Current masthead. The Enterprise started using this in 2006, following a redesign. (copyright The Davis Enterprise)

Street address
315 G Street
Mailing address
PO Box 1470
Davis, CA 95617-1470
Mon-Thurs 9:00 AM-5:00 PM
Friday 9:00 AM-4:00 PM
Main Office: (530)756-0800
Circulation: (530)756-0826
Fax: (530)756-7504
Circulation Help:
Advertising Help:
Classified Help:
Newsroom Help:
Obituary Help:
Arts\Entertainment Help:
Sports Help:
Graphics Dept. Help:
Legal Notices Help:
8,200 (2013 average, now distributed 3 days a week)

20,000 (2013 average)

1897, by L. A. Eichler

The Davis Enterprise is the general-circulation newspaper of Davis, published on Wednesdays, Fridays, and Sundays, excluding "major" holidays. It is also the official legal newspaper for the City of Davis and of Yolo County. The Enterprise has a larger circulation base than The California Aggie, even though The Aggie is free whereas the Enterprise is not. Of course the Aggie targets UCD students, whereas the Enterprise is for the general public. The Davis Enterprise is a member of the California Newspaper Publishers AssociationThe Davis Enterprise is property of McNaughton Newspapers, which also owns several other papers in the area.

The Davisville Enterprise was established in 1897 by Louis A. Eichler, with the first paper being printed on January 1, 1898. A year later, on September 15, 1899, Eichler sold the paper to William H. Scott. From this point on, the publication became just as much a personal soapbox for Scott's political beliefs as it was actual news. Because of his power to almost singlehandedly shape public perception through heavily editorialized "news", he had an enormous impact on many local issues. For example, he was largely responsible for the increasingly popular usage of the name "Davis" as opposed to the original "Davisville." On April 14, 1906, he suddenly changed his newspaper's name from "Davisville Enterprise" to "Davis Enterprise" and, in that issue, wrote a persuasive article explaining why the rest of the townspeople should follow suit.

In 1935, ownership changed hands again, when Davis' postmaster Chelso A. Maghetti purchased the paper from Scott. Maghetti, owner and publisher until 1960, ran the business in much the same style as his predecessor and his opinions leaned to the right on most political issues. Maghetti was instrumental in preserving local history by donating a complete file of the Enterprise to UC Davis' Shields Library. In 1960, Maghetti sold the paper to the Tibbitts family, which in turn sold it to the McNaughton family in March of 1967.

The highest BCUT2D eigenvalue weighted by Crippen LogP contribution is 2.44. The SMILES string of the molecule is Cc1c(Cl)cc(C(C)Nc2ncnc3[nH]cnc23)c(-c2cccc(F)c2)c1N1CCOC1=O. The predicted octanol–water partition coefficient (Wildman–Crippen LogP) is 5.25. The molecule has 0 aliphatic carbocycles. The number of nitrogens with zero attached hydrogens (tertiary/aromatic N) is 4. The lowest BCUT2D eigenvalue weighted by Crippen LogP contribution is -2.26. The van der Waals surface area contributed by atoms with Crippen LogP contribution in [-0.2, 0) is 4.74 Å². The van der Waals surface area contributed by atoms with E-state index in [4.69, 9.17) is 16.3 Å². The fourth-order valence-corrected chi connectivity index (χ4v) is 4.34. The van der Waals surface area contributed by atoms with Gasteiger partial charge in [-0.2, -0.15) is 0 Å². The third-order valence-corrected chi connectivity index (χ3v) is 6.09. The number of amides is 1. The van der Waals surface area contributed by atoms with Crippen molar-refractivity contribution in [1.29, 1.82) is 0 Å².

The McNaughtons built a new building to house the Enterprise, at 302 G Street. This location later became the Enterprise's printing plant, when the offices moved into its present-day home in the post office building at 315 G Street in 1983, when the post office relocated to its present location on Fifth Street

Carriers are independent contractors and are paid per newspaper delivered- actual payment per paper may vary based on where the route is located, how large the route is and carrier performance. Routes are available to persons 12 years and older. If you wish to become a carrier, call (530)756-0826. Unlike the public perception of "newspaper boys," many carriers are adults with cars. I was a paper carrier for 3 years as a teenager and delivering papers on Sunday mornings in the rain was very beautiful and amazing. I was usually still late though. If you are unhappy with your carrier or have delivery problems, contact (530) 756-0826.

Some people call it the "Empty-prise" because of the filler articles from services like Cox News Service about "home improvement" and other topics complementary to their advertisements. They also run many more real news articles from the Associated Press that have nothing to do with Davis but might be of interest to someone who only takes the Enterprise. Maybe there isn't really enough news in Davis to support 6 or 7 issues weekly, but too much for just weekly or even thrice weekly so some filler is necessary just for that. The elimination of Mary Worth also contributes to the feeling of emptiness. Some believe they run stories which suggest an anti-student bias (especially concerning parties) and the Enterprise is sometimes accused of failing to balance these anti-student pieces with student perspectives. It would be interesting if such critics could cite any examples of this purported bias. The Enterprise emphasizes coverage of local news, sports, features and entertainment.